Madagascar and magic with AM Leibowitz

Thanks to A.M. Leibowitz for having me on their blog to talk about Myths, Moons, and Mayhem and my writing in general. Here’s a little sneak peak of what we talked about:

What inspired you to write your latest story?

I’m going to answer this in a roundabout way.

One of the benefits of my non-fiction career is that it’s enabled me to travel to lots of places I wouldn’t have otherwise had a chance to visit. One of those places is Madagascar, a country I’d wanted to go to ever since I’d read about it in Ranger Rickmagazine when I was seven or eight years old.

Madagascar is about 200 miles off the eastern coast of Africa, but it is a world apart. Its language, Malagasy, isn’t related to any African languages but rather to Pacific languages like Indonesian, Hawaiian, and Māori, and its culture has a mix of Asian, African, and Arab influences.

Oh, yeah. Madagascar also has lemurs.

We don’t hear a lot about Madagascar in the US unless it’s about a Dreamworks movie. Even the current outbreak of bubonic plague in Madagascar’s capital has barely made headlines thanks to us always getting distracted by some crazy guy in the White House who’s unable to control himself on his unsecured Twitter account.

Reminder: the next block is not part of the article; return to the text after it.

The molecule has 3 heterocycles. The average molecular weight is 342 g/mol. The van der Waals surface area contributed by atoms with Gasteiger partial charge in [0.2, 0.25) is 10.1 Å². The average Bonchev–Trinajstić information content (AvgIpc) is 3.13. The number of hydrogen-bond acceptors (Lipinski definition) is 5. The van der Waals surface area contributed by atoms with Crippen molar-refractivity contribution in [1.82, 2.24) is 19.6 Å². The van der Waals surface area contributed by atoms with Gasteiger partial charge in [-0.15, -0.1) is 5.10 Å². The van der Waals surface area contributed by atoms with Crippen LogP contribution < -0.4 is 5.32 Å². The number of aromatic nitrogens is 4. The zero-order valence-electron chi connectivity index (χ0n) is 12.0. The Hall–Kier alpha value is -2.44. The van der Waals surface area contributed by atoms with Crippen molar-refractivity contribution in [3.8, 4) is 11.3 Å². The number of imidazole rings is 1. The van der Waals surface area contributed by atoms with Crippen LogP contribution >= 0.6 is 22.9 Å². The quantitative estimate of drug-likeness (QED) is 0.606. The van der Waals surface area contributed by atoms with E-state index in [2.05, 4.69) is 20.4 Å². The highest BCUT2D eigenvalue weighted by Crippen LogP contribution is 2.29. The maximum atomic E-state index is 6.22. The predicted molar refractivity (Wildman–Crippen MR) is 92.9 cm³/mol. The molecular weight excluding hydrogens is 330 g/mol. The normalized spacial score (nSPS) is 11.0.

I wanted to share a little of the country I had come to know and love, including both cultural and natural aspects. So I decided to base my story for Myths, Moons, and Mayhem around a paleontological expedition in western Madagascar, in an area I modeled on Anjohibe Cave, part of a limestone karst where scientists have dug up the bones of many now-extinct animals, including gorilla-sized lemurs and pygmy hippopotami. In a bout of hypercreativity, I called the story, “The Cave.”

While a short erotic story doesn’t allow for a deep dive into any of these subjects, it did give me a chance to include snapshots from my time in Madagascar, including people I’d met, words I’d learned, food I’d tasted, trees I’d leaned against, and—you guessed it!—lemurs.

We also talked a bit about gay Mormons (when do I not talk about gay Mormons?), and there’s an excerpt from Rebecca Buchanan’s hilarious, heartwarming adventure “The Secret of the Golden Cup,” which is the second piece in Myths, Moons, and Mayhem.

You can read the full post here: Blog Tour: Myths, Moons, & Mayhem anthology.

Myths Moons and Mayhem bookcover

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